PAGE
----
The Gambia’s President-elect Adama Barrow has tweeted that he is to be sworn in as president in The Gambian embassy in the Senegalese capital Dakar at 16:00 local time (16:00 GMT).

Earlier reports had suggested he would be inaugurated at a location in The Gambia.

It follows the failure of last-ditch negotiations to persuade defeated President Yahya Jammeh to step down.

A deadline has now passed without Mr Jammeh leaving power.

West African military forces are poised to move in to enforce the transfer of power.

Unconfirmed reports say troops from Senegal have already crossed the border to secure a number of towns, with the help of Gambian soldiers.

Mr Jammeh – who has been in power for more than two decades – disputes the election result.

Gambia’s army chief, previously seen as a close ally of Yahya Jammeh, has been quoted as saying he would not risk his men’s lives for a political dispute.

The NGO Save the Children has warned of a possible humanitarian emergency on both sides of the border between The Gambia and Senegal if the political crisis in The Gambia results in an outbreak of violence.

half of Gambians have fled their homes and gone to Senegal

It quotes the UN as saying that up to 50,000 people, mostly women and children, have already left urban centres in The Gambia, with about half heading to villages in other parts of the country and half crossing the border into Senegal.

Save the Children’s Bonzi Mathurin said public services could be overwhelmed:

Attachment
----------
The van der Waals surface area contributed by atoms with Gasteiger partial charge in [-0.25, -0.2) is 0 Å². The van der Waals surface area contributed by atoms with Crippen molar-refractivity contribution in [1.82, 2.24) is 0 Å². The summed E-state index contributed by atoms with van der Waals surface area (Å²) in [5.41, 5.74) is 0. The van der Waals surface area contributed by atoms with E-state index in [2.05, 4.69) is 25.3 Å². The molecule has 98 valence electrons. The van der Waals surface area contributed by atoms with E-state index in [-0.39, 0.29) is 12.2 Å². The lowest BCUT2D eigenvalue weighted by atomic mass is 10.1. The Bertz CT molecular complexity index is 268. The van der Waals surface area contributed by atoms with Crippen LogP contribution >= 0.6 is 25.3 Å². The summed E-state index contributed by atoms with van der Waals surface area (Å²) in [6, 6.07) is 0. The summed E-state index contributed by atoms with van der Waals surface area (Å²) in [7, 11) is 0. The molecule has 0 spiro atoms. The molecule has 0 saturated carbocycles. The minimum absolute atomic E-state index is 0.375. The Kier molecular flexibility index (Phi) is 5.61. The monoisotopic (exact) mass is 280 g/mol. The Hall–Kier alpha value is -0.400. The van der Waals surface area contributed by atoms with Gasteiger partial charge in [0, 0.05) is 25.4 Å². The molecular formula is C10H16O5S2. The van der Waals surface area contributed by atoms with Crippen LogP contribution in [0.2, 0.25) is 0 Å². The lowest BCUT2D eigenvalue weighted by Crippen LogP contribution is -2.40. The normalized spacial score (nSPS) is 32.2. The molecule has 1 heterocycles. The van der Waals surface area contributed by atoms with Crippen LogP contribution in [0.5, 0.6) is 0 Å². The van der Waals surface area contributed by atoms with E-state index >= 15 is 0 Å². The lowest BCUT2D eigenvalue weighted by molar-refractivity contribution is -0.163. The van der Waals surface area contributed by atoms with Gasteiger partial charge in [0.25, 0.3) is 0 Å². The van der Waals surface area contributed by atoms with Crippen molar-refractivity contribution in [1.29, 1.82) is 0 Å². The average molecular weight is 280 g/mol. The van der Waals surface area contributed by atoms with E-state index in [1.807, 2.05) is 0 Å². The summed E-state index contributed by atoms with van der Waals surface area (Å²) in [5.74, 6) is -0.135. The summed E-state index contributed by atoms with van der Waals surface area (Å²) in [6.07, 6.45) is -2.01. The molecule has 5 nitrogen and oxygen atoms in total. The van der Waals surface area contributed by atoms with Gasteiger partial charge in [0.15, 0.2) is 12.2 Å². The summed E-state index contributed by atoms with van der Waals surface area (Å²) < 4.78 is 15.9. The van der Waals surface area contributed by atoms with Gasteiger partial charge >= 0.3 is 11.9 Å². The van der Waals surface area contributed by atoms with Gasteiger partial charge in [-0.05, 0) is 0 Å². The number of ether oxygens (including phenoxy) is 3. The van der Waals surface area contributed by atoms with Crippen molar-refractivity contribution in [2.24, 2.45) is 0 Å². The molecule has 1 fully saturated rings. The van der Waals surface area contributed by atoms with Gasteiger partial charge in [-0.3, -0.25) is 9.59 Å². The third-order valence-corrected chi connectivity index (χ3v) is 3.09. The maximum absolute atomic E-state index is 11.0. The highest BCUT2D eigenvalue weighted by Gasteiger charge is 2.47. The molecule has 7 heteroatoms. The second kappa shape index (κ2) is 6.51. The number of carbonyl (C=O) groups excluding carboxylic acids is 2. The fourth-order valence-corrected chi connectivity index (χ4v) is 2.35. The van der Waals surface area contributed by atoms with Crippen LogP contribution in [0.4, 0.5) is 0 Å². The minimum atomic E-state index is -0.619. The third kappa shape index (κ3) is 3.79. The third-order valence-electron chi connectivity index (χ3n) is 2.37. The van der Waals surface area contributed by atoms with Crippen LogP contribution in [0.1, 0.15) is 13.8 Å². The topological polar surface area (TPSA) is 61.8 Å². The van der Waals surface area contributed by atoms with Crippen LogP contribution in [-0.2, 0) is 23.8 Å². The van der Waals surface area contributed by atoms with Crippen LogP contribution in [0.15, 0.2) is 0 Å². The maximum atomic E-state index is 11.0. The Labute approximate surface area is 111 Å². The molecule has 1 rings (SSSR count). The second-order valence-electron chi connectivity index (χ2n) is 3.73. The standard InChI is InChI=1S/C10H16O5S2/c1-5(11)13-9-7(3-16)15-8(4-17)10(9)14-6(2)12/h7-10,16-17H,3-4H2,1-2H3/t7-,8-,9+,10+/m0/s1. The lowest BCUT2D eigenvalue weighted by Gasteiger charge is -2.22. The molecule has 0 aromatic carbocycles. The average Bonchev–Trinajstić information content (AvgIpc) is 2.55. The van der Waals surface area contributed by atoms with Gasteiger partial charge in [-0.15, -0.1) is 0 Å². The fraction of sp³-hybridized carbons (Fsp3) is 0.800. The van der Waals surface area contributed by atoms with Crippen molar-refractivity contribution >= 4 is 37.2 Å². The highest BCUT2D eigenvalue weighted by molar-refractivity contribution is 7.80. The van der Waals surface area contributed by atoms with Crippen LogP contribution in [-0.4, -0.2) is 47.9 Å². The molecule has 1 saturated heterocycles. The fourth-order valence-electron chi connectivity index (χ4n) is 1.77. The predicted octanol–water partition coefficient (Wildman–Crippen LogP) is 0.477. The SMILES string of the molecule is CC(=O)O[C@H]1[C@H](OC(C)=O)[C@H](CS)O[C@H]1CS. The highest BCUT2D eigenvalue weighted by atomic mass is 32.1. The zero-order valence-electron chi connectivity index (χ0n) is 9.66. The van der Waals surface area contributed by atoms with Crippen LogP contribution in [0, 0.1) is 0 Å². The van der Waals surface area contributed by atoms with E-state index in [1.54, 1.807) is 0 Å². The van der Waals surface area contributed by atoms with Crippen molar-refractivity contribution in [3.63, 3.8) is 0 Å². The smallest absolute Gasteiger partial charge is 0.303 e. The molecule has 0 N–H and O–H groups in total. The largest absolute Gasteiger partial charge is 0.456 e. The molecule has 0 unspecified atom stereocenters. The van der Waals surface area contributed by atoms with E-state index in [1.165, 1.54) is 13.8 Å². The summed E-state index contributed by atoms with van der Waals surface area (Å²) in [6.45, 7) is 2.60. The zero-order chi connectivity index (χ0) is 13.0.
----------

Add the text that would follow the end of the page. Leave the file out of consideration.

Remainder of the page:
“Migration between Gambia and Senegal has been relatively fluid because often people have family members on both sides of the boarder.

However, any sudden mass movement of people would simply overwhelm public services which are already struggling and raise the possibility of humanitarian”

The NGO said children were at increased risk of gender-based violence, female genital mutilation and child marriage as well as disease during large scale displacements because they lose the protective environment of schools, family and community.

Health facilities in The Gambia were still operating but the majority of foreign doctors had left the country, Save the Children said.

Many schools remain closed and some that are open were advising parents to keep their children at home, it said.

Gambia’s army chief, previously seen as a close ally of Yahya Jammeh, has been quoted as saying he would not risk his men’s lives for a political dispute.

But Mr Jammeh is a military man and some of his generals may try to fight, even though they would be vastly outnumbered by the Senegalese and Nigerian forces. The Gambia’s armed forces number is just 2,500.

Gambian soldiers are just 2.500

One key question is how ordinary Gambians see the Senegalese troops if they do cross the border. The Gambia and Senegal are made up of the same ethnic groups which were divided by colonial borders, so they speak the same languages and share the same culture.

However, a fierce rivalry has developed between the two nations, with many Gambians feeling they are looked down on by their more numerous, French-speaking neighbours.

So while supporters of Adama Barrow will presumably see any intervention favourably, there is also a danger that it could be seen as a foreign invasion force.

Many Senegalese have long accused Mr Jammeh of backing a separatist rebel group in its southern region of Casamance, which Senegal’s army has never been able to defeat militarily, so there is also a possibility of Mr Jammeh supporters adopting rebel tactics.

Reports indicate that Gambia`s Embassy is shut in Senegal’s capital Dakar with no guards or staff.

Gambia`s embassy shut in Senegal capital Dakar

The embassy is due to host the controversial inauguration of property developer Adama Barrow as the third president of The Gambia later today.

Subscribe to our Youtube Channel:

Must Read
Related News